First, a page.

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The Friendship Centre Movement Creating Opportunity for Canadian Urban Aboriginal Peoples. FIESS October 1 9, 2011 Montreal, QC. National Association of Friendship Centres 275 MacLaren Street Ottawa, Ontario K2P 0L9 www.nafc.ca. Who are We?.

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the friendship centre movement creating opportunity for canadian urban aboriginal peoples

The Friendship Centre MovementCreating Opportunity for Canadian Urban Aboriginal Peoples

FIESS

October 19, 2011

Montreal, QC

National Association of Friendship Centres

275 MacLaren Street

Ottawa, Ontario

K2P 0L9

www.nafc.ca

who are we
Who are We?

The National Association of Friendship Centres is a national, non-profit Aboriginal organization that represents the views and concerns of 119 Friendship Centres and 7 Provincial/Territorial Associations (PTAs) across Canada.

Mission Statement

To improve the quality of life for Aboriginal peoples in an urban environment by supporting self-determined activities which encourage equal access to, and participation in, Canadian Society; and which respect and strengthen the increasing emphasis on Aboriginal cultural distinctiveness.

history
History

Friendship Centre Time Line

1950’s Friendship Centres established in Toronto (1951), Vancouver (1952) and Winnipeg (1959)

1968 Friendship Centre Steering Committee established to examine the feasibility of establishing a national body to represent the growing number of Centres

1972 National Association of Friendship Centres is incorporated and the Government of Canada implements the Migrating Native Peoples Program, providing funding to Friendship Centres across Canada

1988 The Aboriginal Friendship Centre Program (AFCP) secured permanent funding status

1996 Department of Canadian Heritage transfers administrative responsibility of the AFCP to the NAFC - 114 Friendship Centres across Canada

2011 119 Friendship Centres across Canada

2006 population statistics canada
2006 PopulationStatistics Canada
  • In 2006 according to the Canadian Census there were 1,273,000 Aboriginal people in Canada;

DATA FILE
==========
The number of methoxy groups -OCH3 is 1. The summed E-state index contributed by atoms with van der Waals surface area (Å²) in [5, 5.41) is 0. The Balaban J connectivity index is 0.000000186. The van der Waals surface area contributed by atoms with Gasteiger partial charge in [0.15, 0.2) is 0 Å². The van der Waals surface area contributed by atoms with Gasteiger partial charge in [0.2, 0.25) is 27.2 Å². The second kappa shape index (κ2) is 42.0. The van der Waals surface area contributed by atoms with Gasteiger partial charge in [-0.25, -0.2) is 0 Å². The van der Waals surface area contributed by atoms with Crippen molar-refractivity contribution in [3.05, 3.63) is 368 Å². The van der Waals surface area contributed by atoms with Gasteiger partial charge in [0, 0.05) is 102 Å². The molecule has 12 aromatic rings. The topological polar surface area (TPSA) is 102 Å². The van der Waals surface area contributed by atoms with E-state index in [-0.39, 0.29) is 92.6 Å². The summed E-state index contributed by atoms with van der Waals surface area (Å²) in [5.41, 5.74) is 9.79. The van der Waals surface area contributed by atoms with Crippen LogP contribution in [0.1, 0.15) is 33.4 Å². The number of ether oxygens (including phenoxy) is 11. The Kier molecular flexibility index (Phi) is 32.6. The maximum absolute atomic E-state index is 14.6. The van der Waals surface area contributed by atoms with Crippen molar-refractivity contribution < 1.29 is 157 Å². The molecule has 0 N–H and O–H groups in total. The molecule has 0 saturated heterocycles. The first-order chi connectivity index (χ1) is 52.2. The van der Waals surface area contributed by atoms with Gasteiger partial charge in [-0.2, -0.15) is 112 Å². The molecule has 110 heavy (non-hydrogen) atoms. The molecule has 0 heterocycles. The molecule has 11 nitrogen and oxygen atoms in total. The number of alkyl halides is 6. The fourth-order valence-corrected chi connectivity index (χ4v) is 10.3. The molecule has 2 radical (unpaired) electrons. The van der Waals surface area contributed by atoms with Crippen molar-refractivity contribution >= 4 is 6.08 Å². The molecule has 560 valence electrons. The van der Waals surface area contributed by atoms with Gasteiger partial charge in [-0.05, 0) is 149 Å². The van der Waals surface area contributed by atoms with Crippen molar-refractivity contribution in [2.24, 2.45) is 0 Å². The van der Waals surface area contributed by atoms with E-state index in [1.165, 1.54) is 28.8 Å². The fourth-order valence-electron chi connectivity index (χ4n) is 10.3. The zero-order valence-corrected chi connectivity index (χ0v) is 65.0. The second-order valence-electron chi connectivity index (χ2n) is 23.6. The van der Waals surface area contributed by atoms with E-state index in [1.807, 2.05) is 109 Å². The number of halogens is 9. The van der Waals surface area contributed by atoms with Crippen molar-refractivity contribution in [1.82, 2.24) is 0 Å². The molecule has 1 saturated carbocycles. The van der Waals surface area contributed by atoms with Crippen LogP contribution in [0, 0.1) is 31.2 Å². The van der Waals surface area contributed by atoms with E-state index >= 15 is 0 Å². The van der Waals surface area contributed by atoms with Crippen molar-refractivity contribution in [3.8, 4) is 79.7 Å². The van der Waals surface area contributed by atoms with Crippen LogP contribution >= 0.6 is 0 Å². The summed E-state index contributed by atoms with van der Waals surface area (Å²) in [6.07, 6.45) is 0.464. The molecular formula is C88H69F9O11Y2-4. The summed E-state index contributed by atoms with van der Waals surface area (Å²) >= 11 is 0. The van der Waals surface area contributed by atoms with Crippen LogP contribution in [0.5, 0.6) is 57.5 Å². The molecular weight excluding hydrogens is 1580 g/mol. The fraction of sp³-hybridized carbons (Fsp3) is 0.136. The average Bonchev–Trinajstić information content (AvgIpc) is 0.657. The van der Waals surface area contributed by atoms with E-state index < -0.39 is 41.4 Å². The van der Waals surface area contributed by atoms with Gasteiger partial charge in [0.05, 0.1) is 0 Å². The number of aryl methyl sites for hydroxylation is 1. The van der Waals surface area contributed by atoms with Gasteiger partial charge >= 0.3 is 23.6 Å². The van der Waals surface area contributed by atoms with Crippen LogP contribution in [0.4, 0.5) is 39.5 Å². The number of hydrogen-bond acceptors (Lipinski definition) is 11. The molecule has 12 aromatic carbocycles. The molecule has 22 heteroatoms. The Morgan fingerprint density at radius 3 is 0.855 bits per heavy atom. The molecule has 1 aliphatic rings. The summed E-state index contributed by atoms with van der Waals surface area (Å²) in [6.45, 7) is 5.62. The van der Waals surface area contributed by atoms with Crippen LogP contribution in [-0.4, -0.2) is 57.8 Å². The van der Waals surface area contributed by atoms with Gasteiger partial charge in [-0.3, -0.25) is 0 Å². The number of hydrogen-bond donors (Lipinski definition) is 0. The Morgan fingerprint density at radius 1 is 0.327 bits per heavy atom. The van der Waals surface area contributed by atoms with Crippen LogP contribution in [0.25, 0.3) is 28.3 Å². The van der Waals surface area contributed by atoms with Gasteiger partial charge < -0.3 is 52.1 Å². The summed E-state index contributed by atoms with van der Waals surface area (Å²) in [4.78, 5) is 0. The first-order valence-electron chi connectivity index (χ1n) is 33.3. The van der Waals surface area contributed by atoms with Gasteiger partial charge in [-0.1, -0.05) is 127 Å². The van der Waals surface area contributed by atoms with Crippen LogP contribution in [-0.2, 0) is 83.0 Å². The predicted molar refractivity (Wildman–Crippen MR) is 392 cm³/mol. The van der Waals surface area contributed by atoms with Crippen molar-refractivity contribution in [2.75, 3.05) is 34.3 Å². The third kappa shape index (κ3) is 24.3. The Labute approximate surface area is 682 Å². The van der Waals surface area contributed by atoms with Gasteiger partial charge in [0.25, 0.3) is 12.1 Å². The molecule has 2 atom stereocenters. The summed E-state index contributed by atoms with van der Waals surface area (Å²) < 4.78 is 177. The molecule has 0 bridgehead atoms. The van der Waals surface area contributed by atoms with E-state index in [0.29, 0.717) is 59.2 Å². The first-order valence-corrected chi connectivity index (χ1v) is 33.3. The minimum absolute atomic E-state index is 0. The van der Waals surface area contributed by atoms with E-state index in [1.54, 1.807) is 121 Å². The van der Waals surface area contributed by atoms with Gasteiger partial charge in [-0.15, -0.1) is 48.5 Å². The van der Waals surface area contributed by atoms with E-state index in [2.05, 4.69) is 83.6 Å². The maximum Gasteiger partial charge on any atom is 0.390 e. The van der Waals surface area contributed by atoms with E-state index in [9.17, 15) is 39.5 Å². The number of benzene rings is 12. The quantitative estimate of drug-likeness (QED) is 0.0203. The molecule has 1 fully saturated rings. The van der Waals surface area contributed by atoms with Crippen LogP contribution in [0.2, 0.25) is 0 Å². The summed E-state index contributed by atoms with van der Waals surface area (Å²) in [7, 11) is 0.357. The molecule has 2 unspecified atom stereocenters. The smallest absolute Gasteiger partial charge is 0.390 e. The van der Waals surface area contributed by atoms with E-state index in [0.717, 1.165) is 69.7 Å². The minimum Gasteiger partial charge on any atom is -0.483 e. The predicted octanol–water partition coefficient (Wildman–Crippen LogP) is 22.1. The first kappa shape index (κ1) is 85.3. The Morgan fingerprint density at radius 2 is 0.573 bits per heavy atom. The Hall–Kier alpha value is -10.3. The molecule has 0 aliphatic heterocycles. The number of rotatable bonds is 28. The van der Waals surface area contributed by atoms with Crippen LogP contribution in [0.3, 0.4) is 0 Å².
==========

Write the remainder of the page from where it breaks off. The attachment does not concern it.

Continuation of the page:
• The Aboriginal population made up 3.8% of the total Canadian population up from 3.5% in 2001;
  • The Aboriginal population has grown faster than the non-Aboriginal population. Between 1996 and 2006, it increased 45%, nearly six times faster than the 8% rate of growth for the non-Aboriginal population over the same period;
urban aboriginal growth
Urban Aboriginal Growth
  • Canada’s Aboriginal population growing 6 times faster than non-Aboriginal population
  • 54% of all Aboriginal people live in urban areas;
    • One in 10 in Winnipeg;
    • 5% Edmonton;
    • 51% increase in population in Halifax since 2001 census;
  • 48% of the urban Aboriginal population is under the age of 25
labour market data
Labour Market Data*
  • The combined income of Aboriginal households, business and government sectors will reach $24 billion in 2011 and could eclipse $32 billion by 2016;
  • Many non-Aboriginal businesses already recognize the contribution that Aboriginal people can make to fill growing labour shortages, especially as the Canadian population ages;
  • There is less recognition of the fact that the Aboriginal segment of the overall population represents a rapidly growing consumer market and a potentially lucrative one for Canadian businesses.
  • *Source: ESTIMATING THE SIZE OF THE ABORIGINAL MARKET IN CANADA, TD Bank, 2011
challenges
CHALLENGES*
  • Still, one cannot overlook the significant challenges that remain:
  • The disparity in living standards relative to the Canadian average;
  • The most important impediment to closing the gap in living standards is the sub-par education attainment levels recorded by Aboriginal people;
  • *Source: ESTIMATING THE SIZE OF THE ABORIGINAL MARKET IN CANADA, TD Bank, 2011
challenges1
CHALLENGES*
  • e-learning programs and adult education programs are important steps in the right direction;
  • Policy makers in connection with businesses (Aboriginal peoples) and academics will need to think of inventive ways to educate individuals and communities;
  • Boosting education levels should be an important national priority.
  • *Source: ESTIMATING THE SIZE OF THE ABORIGINAL MARKET IN CANADA, TD Bank, 2011
nafc roles
NAFC ROLES
  • Work in partnership with its PTAs and member Friendship Centres to support the growth of urban economic opportunities throughout Canada;
  • Work in partnership with governments, Aboriginal economic development organizations and Aboriginal professional organizations to strengthen capacity;
  • Support educational and literacy opportunities for urban Aboriginal peoples;
  • To be the bridge between governments, Aboriginal business and professional organizations and mainstream businesses to the urban Aboriginal population.
woliwon thank you

Woliwon Thank You

For More Information:

Conrad Saulis,

Policy Director

(613) 563-4844 ext. 323

csaulis@nafc.ca

275 MacLaren Street

Ottawa, ON K2P 0L9

www.nafc.ca